Yesterday we got a chance to go down to Sony Singapore’s launch of their recently announced Xperia Z5 smartphones (except for the Z5 Premium – that’s launching slightly later) and see just what Sony has pulled out of the bag this time. For more information on the specifications, what’s new in the three devices and what’s not, you can also check out our article on the IFA launch of the Z5.
All three of the announced devices have practically the same specifications – all that really changes is the display size/resolution and the corresponding battery capacity. As such, the experience with all three devices should mostly be the same (except for how large/small they feel of course) so let’s have a look at the general strengths and shortcomings of the Z5 devices.
Matte Backing on the Z5 and Z5 Compact
Gone is the pesky glass backing that contributed to unsightly fingerprints, or worse – cracked rear panels after a particularly nasty drop. In is a matte backing that feels extremely smooth to the touch, if still a bit slippery. However, the increased girth of the devices does make it easier to handle.
Fingerprint Sensor is pretty quick
While we didn’t bust out our stopwatches to time how quickly one could unlock the phone with the fingerprint sensor embedded into the power button, it seemed quick enough to rival Apple’s Touch ID. Finger recognition accuracy is also very good and did not require repeated attempts to unlock the device. Furthermore, the system works akin to Touch ID, where all you have to do is place your finger upon the sensor and press, which speeds up matters greatly.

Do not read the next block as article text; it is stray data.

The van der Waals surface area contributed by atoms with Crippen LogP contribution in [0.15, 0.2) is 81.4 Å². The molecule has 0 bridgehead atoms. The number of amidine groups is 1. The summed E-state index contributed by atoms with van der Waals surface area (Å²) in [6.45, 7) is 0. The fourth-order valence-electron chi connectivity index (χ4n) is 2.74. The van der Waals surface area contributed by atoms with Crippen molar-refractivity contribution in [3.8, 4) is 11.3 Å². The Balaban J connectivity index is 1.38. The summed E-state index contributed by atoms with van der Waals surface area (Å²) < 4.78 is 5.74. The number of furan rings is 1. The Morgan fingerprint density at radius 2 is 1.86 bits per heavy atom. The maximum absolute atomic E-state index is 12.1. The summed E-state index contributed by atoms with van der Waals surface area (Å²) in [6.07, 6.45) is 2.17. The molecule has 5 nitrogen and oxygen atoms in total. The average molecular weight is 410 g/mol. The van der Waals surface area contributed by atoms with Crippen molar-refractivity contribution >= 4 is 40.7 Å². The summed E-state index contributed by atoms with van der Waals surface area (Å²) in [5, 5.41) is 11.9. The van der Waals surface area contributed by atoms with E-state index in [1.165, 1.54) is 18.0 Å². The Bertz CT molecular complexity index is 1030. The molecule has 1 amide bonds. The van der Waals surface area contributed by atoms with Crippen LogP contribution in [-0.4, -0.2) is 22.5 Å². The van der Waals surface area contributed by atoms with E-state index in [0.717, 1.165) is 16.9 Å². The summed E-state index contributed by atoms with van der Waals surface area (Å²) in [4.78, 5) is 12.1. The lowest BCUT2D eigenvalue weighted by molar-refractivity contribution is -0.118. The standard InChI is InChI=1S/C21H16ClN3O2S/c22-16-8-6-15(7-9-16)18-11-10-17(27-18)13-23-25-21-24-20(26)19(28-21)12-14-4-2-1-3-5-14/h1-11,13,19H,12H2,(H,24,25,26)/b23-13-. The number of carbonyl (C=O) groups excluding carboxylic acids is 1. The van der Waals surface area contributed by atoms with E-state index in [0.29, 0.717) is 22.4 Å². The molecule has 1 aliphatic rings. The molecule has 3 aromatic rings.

23 MP resolution for Superior Auto unlocked
A minor bugbear since the days of the Xperia Z1, the Xperia Z5 now allows users to finally take advantage of the full camera resolution available in the Superior Auto mode. Previously limited to Manual mode, this unlock – which really should have come as soon as the Xperia Z2 – will make Superior Auto photos more detailed, though it also runs a risk of adding excessive noise.
Display is brighter than the Xperia Z3/Z3+
Visibility under the harsh afternoon sun should take a boost with the increased brightness of the Xperia Z5 and Z5 Compact over the Z3. Users of the Xperia Z2 will see an even greater difference between their devices and the Z5, for the display of the Z2 was notoriously dim. In terms of colour and viewing angles, the IPS LCD is still top-class even if Samsung’s Super AMOLED panels are a step ahead.
No flaps on the charging port
Sony has always been big on waterproofing their devices since the Xperia Z, and this continues with the Xperia Z5. However, since the Z3+ any pesky micro-USB flap has been absent, which increases convenience while charging, and removes the risk of your device losing its waterproofing if a flap falls out.
Volume rocker is too far down
The inclusion of the larger power button due to the integrated fingerprint sensor has seen the volume rocker in the Xperia Z5 get pushed down until it’s nearly touching the physical camera shutter key. While it certainly will contribute to easier zooming in and out in camera operation, it significantly increases the difficulty in increasing or decreasing the media volume. A better solution would have been to situate the volume rocker on the left of the device.